cse4dbf database fundamentals




Credit points: 15

Subject outline

This subject starts with an overview of the architecture and management of database systems, and a discussion of different existing database models. The main focus includes relational database analysis, design, and implementation. The students learn: relational algebra as the formal foundation of relational databases; relational conceptual design using an entity-relationship diagram; relational logical database design; security and integrity; and SQL implementation of relational database queries. Students will also learn advanced normalization theory and the techniques to remove data anomalies and redundancies. In this subject, students are required to design a database application that meets the needs of a system requirement specification, and to implement the system using a commercial standard database system such as ORACLE or POSTGRESQL. In addition, a selection of advanced topics in databases will be introduced and discussed.

SchoolSchool Engineering&Mathematical Sciences

Credit points15

Subject Co-ordinatorEric Pardede

Available to Study Abroad StudentsYes

Subject year levelYear Level 4 - UG/Hons/1st Yr PG

Exchange StudentsYes

Subject particulars

Subject rules

Prerequisites CSE1OOF or CSE4OOF AND Enrolment in one of the following courses: SMIT, SMITCN, SMICT, SMCSC, SMBBS, SGBBS, SGCS, or SGIT.


Incompatible subjects CSE2DBF AND Students in the following courses are not permitted to enrol: SBCS, SBIT, SBCSGT, SVCSE, SZCSC, SBITP and SBBIY.

Equivalent subjectsN/A

Special conditionsN/A

Graduate capabilities & intended learning outcomes

01. Apply a database modelling technique using an ER and EER diagram, and use a transformation process to change these to a relational database design.

Lectures 2 and 3 are on the topics of ER/EER diagrams and the transformation methodology. In Lab 2, a set of problem statements is given to students, and they are required to design the ER/EER representation diagram. Lab 3 is on transforming the above ER/EER to a relational database design.
Related graduate capabilities and elements:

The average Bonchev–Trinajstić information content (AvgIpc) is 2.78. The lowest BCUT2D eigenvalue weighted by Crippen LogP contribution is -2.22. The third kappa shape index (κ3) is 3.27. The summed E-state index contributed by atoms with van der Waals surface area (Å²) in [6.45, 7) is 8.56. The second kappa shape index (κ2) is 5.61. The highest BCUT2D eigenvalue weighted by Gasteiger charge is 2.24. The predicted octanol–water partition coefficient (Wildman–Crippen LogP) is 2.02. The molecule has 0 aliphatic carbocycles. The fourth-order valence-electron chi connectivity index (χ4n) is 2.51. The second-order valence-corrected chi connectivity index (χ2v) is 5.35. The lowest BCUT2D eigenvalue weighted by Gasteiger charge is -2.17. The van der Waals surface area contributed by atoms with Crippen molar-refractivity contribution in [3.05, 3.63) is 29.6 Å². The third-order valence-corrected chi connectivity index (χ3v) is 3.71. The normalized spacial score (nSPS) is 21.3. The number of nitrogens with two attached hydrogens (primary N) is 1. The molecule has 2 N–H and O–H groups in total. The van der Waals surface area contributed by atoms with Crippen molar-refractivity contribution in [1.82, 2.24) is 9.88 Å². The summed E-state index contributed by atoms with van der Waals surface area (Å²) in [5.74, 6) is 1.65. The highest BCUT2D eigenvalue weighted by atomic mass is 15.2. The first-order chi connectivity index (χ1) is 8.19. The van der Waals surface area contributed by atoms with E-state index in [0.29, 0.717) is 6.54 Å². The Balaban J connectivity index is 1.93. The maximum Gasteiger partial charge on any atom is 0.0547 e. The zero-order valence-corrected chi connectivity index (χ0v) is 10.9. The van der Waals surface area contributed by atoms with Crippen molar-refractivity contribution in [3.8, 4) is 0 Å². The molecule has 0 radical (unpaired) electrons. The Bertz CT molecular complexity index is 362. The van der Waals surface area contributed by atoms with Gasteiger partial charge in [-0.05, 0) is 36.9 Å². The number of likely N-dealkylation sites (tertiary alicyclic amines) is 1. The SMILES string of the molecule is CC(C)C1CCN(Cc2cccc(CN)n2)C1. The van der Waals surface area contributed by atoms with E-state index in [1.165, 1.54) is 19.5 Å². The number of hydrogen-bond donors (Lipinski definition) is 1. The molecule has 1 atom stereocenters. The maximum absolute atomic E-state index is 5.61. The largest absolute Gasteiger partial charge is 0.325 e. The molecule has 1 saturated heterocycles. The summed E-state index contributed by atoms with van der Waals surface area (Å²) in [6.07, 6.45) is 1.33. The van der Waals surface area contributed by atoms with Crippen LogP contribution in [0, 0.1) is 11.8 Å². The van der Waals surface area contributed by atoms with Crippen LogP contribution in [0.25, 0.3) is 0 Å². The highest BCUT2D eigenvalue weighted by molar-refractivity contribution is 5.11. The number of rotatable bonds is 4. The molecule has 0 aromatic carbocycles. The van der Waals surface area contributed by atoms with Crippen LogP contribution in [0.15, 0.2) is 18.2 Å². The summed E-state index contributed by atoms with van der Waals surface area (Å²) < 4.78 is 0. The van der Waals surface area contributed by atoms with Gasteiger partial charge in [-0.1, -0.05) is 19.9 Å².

Creative Problem-solving(Creative Problem-solving)
Discipline-specific GCs(Discipline-specific GCs)
Inquiry/ Research(Inquiry/ Research)
Critical Thinking(Critical Thinking)

02. Evaluate database design in terms of data anomalies and redundancies by applying the appropriate normalization techniques.

Lecture 4 is on normalization theory. In Lab 4, a set of unnormalised relations is given to students, and they are required to identify the correct steps to normalise the relations and remove anomalies. In addition, students will have to complete a series of Moodle quizzes on normalization theory.
Related graduate capabilities and elements:
Critical Thinking(Critical Thinking)
Discipline-specific GCs(Discipline-specific GCs)

03. Implement a database system using SQL and advanced PL/SQL including stored procedures and triggers.

Lectures 6, 7, 8 are on SQL syntax and coding, stored procedures and trigger implementation and case studies. Labs 5 to Lab 11 are on database implementation, SQL queries, implementation of stored procedures and triggers.
Related graduate capabilities and elements:
Critical Thinking(Critical Thinking)
Creative Problem-solving(Creative Problem-solving)
Discipline-specific GCs(Discipline-specific GCs)

04. Explain the underlying model of relational database operations using relational algebra.

Lecture 5 is on relational algebra fundamentals, and students are required to complete a Moodle online self-test on exercises in relational algebra.
Related graduate capabilities and elements:
Quantitative Literacy/ Numeracy(Quantitative Literacy/ Numeracy)

05. Evaluate the possible risks and ethical and social considerations relevant to a designed system.

In Lab 8, a case study based on a published case from the Australian Computer Society is presented and discussed.
Related graduate capabilities and elements:
Ethical Awareness(Ethical Awareness)

Subject options

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Start date between: and    Key dates

Melbourne, 2015, Semester 1, Day


Online enrolmentYes

Maximum enrolment sizeN/A

Enrolment information

Subject Instance Co-ordinatorEric Pardede

Class requirements

Computer LaboratoryWeek: 10 - 22
One 2.0 hours computer laboratory per week on weekdays during the day from week 10 to week 22 and delivered via face-to-face.

LectureWeek: 10 - 22
Two 1.0 hours lecture per week on weekdays during the day from week 10 to week 22 and delivered via face-to-face.


Assessment elementComments%ILO*
3 hour examination6001, 02, 03, 04
Assignment 2 - database implementationHurdle requirment: In order to pass the subject, students must obtain an overall pass grade, pass the examination and pass the assignment component.2003
Assignment 1 - database design and normalization theory1501, 02
one class test5